Videos and images have emerged online reportedly showing Chinese citizens being denied hospital care amid the country’s zero-COVID strategy.
They appear to show a pregnant woman suffering from complications being denied entry to a hospital, and a man suffering from a heart attack also being refused care initially.
In one post, a woman put a call for help out online after her father suffered a heart attack but was refused care as he came from a medium-risk location, despite having a negative PCR result.
The post was later updated, detailing that her father did finally receive treatment, but that it came too late and that he sadly died.
It is an example of the wide array of hardships experienced by the people of Xi’an, a city almost the size of London at the centre of China’s latest COVID outbreak.
It has been locked down for the past two weeks after reporting more than 1,600 cases.
A second city, Yuzhou, also entered lockdown protocols on Monday night after just three asymptomatic cases were detected there.
The incidents in Xi’an have been widely shared on social media sites such as Weibo.
It was on this site that a woman posted her pregnant aunt had been refused entry to a hospital on New Year’s Day despite experiencing stomach pain, as she didn’t have the necessary negative PCR result.
Staff finally admitted the woman two hours later when they saw that she was bleeding, the post said. The woman unfortunately lost the baby.
Further hardships have been documented online.
Several posts have shown how communities are bartering for food due to shortages. The image below shows someone swapping vegetables for sanitary towels.
Party officials have been harsh with anyone not adhering to the lockdown.
One man was made to read a letter of apology after pandemic workers stopped him escaping over a wall as he left his community to go food shopping.
There have been reports of officials beating citizens who were out on the street without good reason. Some have also complained that inadequate quarantine facilities are being provided.
Analysis by Tom Cheshire, Asia Correspondent
State media here likes to compare the West’s disjointed response to COVID – and its high death tolls – to China’s discipline and low case counts.
China has been remarkably successful in managing COVID. But what’s happening in Xi’an shows why China’s approach would be impossible in the West.
It’s not just a question of democratic attitudes – many Western countries’ citizens have shown their resolve in putting up with harsh lockdowns.
But it’s possible in China in a unique way. Most people live in large compounds, which are easily sealed off. There is a huge surveillance system in place to manage them. An army of police and baoan – semi-official security guards – are already at hand to enforce restrictions. And the overriding incentive for officials is to preserve the “dynamic zero COVID policy” – people’s welfare comes second.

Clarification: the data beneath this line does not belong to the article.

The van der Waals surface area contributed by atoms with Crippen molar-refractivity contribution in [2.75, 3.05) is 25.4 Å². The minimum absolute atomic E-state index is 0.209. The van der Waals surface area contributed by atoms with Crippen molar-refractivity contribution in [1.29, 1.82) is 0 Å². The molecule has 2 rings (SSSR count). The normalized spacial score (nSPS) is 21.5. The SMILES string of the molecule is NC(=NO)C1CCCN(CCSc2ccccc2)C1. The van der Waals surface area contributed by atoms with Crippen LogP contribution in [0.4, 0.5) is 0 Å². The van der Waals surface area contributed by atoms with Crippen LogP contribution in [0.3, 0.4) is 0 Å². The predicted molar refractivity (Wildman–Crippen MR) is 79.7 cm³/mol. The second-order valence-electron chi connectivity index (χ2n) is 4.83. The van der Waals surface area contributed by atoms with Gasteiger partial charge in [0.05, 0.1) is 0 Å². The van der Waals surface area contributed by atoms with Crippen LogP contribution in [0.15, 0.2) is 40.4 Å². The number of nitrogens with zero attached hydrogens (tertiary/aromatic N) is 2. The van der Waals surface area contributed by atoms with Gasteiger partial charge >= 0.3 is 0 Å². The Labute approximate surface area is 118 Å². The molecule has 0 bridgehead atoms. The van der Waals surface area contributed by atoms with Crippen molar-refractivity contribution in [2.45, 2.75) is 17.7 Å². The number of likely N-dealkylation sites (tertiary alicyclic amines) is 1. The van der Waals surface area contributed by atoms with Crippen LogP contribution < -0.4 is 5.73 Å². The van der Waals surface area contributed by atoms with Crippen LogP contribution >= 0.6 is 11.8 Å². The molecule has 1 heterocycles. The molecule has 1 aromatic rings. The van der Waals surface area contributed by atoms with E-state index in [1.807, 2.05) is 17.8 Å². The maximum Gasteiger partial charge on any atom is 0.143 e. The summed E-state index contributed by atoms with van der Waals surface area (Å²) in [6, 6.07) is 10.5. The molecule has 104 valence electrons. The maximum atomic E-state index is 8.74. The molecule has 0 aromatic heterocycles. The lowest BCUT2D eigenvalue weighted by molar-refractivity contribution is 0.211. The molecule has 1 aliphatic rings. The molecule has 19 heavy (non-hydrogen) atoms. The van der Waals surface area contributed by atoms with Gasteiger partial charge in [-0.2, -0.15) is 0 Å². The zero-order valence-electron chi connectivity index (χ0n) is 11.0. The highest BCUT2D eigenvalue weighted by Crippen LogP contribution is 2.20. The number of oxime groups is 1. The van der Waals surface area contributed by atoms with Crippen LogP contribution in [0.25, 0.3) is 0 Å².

And then, if there are public complaints, it’s relatively easy for authorities to scrub them from the internet, in a way that would be impossible in a free country.
Which makes what we’re seeing from Xi’an even more remarkable. Despite the censorship, and the social pressure to follow the party line, people’s desperation is enough to break through.
Many commentators abroad have wondered whether China’s zero COVID policy is sustainable. Most Chinese people, living a safe and COVID free life, had found that idea ridiculous. But because of Xi’an, some here are now asking the same question.
One conversation on WeChat suggests some in Xi’an have been sent to neighbouring city Weinan to quarantine, where 18 people reportedly share a room and are supplied with only a quilt and a bucket of instant noodles per day.
Yet, communities have been pulling together.
The tweet below refers to a video of someone receiving food from the local community, where a woman explains she has received meat, eggs, and vegetables in supplies.
Food exchanges have also been established and people have volunteered to help others in the pandemic.
And there is hope the situation will improve – in recent days the number of COVID cases has fallen in Xi’an, suggesting the lockdown is working.
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